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Social worker struck off for falsely claiming more than £3000

HCPC strikes off social worker who claimed for hours she did not work

Published on 3rd June 2019

The HCPC has struck off a social worker from the register after she gained more than £3,000 by falsely claiming to have worked hours that she hadn't.

Mrs Jane Gordon was employed by South Gloucestershire Council from 9 April 2001 to 30 March 2017 and falsely recorded her working hours meaning she accrued £3,468.55 for hours she had not worked.

The Health and Care Professions Tribunal Service Panel described it as a "serious nature of misconduct which involved dishonesty over a prolonged period concerning a significant sum of money".

While working at South Gloucestershire, Mrs Gordon held two roles: from 9 April 2001 to 3 May 2009 she was employed as a Care Manager/Social Worker; and from 4 May 2009 to 20 March 2017 she was employed as a Hay 5 Social Work Senior Practitioner.

Her contractual hours were 7 hours and 24 minutes per day however, there was a flexi-time policy in place whereby staff could accrue time off in lieu. Staff were required to record their start and finish times each day.

In September 2015, Mrs Gordon's manager, PE, noticed that she was arriving late for work and leaving early but that her time recording of her hours of work did not reflect this. PE raised his concern at a supervision session with Mrs Gordon on 18 September 2015. He advised her to use the automated scanning system to record her hours of work and to stop manually recording her start and finish times.

However, in January 2017, PE again observed that Mrs Gordon was arriving after the start time for her contractual working hours and leaving before they ended. On checking her time recording, PE found that Mrs Gordon had reverted to manually recording her start and finish times.

PE concluded that Mrs Gordon was recording times exceeding those which she actually worked. An investigation of the relevant records between 1 January 2015 and 17 February 2017 ensued and established that the total number of hours which Mrs Gordon recorded as having worked exceeded her actual time at work by 385 hours, to the value of £3,468.55.

Mrs Gordon resigned from her employment on 30 March 2017.

At a previous HCPC hearing in November 2018, a Panel decided that the appropriate and proportionate sanction was to suspend Mrs Gordon for a period of six months to enable Mrs Gordon to reflect on her past misconduct and take steps to remediate her misconduct.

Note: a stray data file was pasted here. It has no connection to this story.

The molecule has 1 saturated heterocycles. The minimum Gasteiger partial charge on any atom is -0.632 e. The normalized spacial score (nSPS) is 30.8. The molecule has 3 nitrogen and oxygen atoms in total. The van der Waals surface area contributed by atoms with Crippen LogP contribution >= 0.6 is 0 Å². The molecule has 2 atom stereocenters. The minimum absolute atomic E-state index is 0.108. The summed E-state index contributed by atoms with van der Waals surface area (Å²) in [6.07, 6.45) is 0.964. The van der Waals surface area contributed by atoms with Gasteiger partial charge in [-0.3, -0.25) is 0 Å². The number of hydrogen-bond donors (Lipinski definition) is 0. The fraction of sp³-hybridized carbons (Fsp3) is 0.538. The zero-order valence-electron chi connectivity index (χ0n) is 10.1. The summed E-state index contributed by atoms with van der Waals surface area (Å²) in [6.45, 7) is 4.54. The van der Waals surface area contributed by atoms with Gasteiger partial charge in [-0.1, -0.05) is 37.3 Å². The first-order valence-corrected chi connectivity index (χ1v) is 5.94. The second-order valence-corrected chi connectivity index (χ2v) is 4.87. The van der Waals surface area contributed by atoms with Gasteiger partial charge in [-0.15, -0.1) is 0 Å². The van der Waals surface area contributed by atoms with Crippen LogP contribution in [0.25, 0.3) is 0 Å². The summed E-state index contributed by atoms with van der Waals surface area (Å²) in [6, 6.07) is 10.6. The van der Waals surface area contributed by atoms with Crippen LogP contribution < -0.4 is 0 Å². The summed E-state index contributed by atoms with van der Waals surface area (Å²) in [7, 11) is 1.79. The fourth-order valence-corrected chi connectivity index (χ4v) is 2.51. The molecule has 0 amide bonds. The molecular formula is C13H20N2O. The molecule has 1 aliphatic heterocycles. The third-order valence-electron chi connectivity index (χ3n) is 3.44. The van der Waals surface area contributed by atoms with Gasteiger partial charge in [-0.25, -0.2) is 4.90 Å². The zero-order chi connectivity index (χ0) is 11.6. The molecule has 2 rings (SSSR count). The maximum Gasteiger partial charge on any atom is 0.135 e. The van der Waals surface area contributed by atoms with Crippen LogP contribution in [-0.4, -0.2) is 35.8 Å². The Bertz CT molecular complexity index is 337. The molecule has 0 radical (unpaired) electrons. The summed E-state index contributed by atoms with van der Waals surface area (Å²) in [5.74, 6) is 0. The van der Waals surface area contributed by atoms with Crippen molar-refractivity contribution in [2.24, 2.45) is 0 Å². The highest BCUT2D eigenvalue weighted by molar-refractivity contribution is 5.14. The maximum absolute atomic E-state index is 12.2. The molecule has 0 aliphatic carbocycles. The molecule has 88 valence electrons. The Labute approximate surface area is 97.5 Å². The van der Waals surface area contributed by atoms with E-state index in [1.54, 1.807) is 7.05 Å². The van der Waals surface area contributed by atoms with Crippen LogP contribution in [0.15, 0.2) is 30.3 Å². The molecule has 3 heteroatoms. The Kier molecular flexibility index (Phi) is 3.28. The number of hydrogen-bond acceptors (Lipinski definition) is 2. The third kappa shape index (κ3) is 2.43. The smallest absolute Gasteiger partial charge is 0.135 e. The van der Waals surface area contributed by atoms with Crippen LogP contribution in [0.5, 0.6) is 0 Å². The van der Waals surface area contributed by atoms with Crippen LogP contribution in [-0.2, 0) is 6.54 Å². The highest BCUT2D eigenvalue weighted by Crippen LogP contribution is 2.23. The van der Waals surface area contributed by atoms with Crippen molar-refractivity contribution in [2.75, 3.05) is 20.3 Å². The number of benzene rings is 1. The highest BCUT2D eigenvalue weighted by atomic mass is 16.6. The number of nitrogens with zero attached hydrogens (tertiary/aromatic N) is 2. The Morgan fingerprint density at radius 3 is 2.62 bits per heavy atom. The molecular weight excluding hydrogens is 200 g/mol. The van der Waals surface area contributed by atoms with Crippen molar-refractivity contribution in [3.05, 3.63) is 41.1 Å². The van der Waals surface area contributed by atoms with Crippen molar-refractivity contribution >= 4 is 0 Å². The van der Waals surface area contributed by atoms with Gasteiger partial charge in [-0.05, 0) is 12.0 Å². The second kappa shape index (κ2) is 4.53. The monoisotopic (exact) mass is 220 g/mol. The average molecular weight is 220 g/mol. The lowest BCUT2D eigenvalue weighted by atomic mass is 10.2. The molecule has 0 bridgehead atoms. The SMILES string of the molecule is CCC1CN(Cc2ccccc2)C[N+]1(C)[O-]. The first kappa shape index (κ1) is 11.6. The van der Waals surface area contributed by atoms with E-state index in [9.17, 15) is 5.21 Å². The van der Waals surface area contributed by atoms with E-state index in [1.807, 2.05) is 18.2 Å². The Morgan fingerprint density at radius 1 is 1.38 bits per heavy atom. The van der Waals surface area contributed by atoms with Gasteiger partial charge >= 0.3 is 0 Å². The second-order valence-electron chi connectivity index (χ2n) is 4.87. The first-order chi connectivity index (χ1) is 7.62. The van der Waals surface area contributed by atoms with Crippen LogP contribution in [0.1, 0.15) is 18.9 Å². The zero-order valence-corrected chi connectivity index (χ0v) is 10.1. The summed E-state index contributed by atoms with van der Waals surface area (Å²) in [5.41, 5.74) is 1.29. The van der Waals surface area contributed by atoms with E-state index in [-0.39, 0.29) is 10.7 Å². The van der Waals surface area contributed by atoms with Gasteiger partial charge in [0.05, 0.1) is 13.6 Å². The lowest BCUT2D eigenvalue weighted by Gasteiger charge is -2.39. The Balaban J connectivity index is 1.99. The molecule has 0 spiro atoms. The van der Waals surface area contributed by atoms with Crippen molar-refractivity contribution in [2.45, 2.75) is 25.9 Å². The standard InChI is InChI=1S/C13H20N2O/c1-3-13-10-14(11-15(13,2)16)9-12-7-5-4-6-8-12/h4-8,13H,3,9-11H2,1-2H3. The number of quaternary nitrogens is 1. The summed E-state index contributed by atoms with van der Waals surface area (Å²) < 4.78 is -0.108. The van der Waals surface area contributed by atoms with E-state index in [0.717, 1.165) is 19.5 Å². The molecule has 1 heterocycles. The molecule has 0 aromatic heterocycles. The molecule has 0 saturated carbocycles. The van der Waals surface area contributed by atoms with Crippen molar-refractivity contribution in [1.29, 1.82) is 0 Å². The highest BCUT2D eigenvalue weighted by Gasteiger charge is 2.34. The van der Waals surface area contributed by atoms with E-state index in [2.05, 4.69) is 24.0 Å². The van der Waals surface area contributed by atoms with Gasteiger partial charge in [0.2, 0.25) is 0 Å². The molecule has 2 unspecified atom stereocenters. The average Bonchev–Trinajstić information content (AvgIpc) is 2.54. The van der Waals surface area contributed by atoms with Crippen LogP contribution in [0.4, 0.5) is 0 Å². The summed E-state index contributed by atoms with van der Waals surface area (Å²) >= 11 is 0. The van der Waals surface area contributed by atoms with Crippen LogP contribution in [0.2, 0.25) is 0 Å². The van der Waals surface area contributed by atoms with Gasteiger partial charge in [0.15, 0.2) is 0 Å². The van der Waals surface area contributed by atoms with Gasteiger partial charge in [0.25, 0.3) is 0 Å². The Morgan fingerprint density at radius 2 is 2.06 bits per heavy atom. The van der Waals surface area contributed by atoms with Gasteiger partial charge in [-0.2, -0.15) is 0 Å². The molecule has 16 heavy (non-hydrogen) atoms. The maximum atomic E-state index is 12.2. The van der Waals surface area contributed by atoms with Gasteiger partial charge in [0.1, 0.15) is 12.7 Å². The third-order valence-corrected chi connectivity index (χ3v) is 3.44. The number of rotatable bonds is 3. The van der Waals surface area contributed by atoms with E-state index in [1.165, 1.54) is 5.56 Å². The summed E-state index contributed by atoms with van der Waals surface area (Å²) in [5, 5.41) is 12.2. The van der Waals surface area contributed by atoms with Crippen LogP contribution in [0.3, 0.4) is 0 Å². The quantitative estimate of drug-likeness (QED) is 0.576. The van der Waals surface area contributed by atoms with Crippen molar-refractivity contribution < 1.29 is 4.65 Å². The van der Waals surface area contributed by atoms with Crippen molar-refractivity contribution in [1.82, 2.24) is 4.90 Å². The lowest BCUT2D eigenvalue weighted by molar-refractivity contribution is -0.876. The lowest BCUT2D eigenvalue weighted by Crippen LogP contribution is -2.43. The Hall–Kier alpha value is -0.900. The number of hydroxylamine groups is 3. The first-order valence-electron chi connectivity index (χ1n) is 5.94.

That Panel suggested that a future reviewing Panel may be assisted by a reflective statement about the outcome of these proceedings, her personal responsibility, and the implications of the finding of dishonesty and up-to-date references and testimonials from any employer and in relation to any work-related activities since the date of this Order.

However, at a review hearing in May, a HCPTS Panel said that the aggravating and mitigating factors identified by the previous panel were further aggravated by Mrs Gordon's non-engagement with the HCPC since the conclusion of the substantive hearing in November 2018.

Given the serious nature of the misconduct which involved dishonesty over a prolonged period concerning a significant sum of money, the Panel considered the matter too serious to take no action or for a caution order.

The Panel took into account that the previous Panel imposed a suspension order for six months to enable Mrs Gordon to reflect on her misconduct and take steps to remediate her misconduct.

However, the review Panel has been presented with no evidence of reflection or remediation by Mrs Gordon who has positively dis-engaged from her Regulator. In these circumstances, the Panel considered that no purpose would be served by a further period of suspension which would not protect the public or the public interest.

"In all the circumstances, the Panel determined that the only appropriate and proportionate sanction was a striking off order," the Panel concluded.

 

 

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